In 1981, Hando was assigned the duty of painting various surfaces within the coal processing plant at the Spring Creek Mine (Mine). She believed that the paint used, which was manufactured by PPG, caused her and others to suffer some adverse physical reactions. Hando was exposed to this paint again in April of 1982 when her supervisor at SCCC assigned her the job of painting within the control room at the Mine. The area in which she painted was poorly ventilated, and she briefly lost consciousness while painting. Recognizing that she had suffered an adverse reaction to the paint fumes, an SCCC supervisor contacted the poison control center in Denver, Colorado and arranged for her to have a medical examination in her hometown of Sheridan, Wyoming

Between 1982 and 1984, Hando saw numerous physicians to determine the cause of numerous emotional, mental and physical problems (including nauseousness, dizziness, diarrhea, fatigue, depression, and recurrent infections). She believed her exposure to the paint caused these problems. Moreover, Hando and SCCC signed a workers' compensation claim in May of 1982 which stated her problems arose after she was "poisoned" by exposure to "paint vapors." Physicians at the Mayo Clinic also tested and evaluated her in late 1983 pursuant to arrangements made by SCCC after Hando complained to her employer in February of 1983 that she was unable to work around various chemicals. All these physicians who examined her prior to 1984 denied any causal connection between her continuing ailments and her paint exposure

Following an examination of Hando in early 1984, Dr. Anderson of Billings, Montana stated his belief that her problems may have been caused by her toxic exposure to paint at the Mine. Dr Anderson referred her to Dr. Randolph in Chicago, Illinois for further tests. Tests conducted in Chicago confirmed that her ailments were due to her sensitivity to petrochemicals and that her exposure to the PPG paint while employed by SCCC most likely triggered this sensitivity. Hando informed SCCC that she was unable to work, even at a receptionist position with the company, due to her chemical hypersensitivity. Consequently, her employment with SCCC ended on May 30, 1984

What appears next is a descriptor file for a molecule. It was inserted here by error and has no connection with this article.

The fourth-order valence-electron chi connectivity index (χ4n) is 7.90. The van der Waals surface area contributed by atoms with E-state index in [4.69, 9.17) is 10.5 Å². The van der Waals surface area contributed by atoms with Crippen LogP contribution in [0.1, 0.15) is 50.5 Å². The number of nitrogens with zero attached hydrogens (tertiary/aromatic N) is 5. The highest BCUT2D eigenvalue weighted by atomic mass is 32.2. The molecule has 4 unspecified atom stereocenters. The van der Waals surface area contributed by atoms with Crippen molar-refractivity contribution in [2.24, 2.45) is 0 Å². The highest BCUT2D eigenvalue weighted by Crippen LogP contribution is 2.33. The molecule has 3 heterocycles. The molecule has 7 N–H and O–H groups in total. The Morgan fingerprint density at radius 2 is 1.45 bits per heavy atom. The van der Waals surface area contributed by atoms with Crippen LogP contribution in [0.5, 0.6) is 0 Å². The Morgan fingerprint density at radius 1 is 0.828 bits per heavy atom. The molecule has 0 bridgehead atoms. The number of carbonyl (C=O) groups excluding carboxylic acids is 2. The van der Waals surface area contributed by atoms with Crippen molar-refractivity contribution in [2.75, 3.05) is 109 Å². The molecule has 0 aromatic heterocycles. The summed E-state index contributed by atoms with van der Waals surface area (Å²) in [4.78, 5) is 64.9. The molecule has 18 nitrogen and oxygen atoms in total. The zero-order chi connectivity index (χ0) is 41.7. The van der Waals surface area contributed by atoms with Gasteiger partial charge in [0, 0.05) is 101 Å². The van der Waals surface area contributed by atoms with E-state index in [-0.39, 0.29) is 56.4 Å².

On October 25, 1985, Hando filed a complaint against PPG, NERCO and SCCC. She amended this complaint on May 21, 1986 to include a products liability claim against PPG (Count I) and a claim for failure to provide a safe work place against NERCO (Count II) The additional claims against SCCC have since been settled and no issue remains to be tried against SCCC

NERCO filed its motion for summary judgment on March 21, 1988, contending that it owed no duty as a matter of law to provide SCCC employees with a safe work place. After hearing the motion on May 18, 1988, the District Court granted summary judgment holding that NERCO owed no duty to provide Hando with a safe work place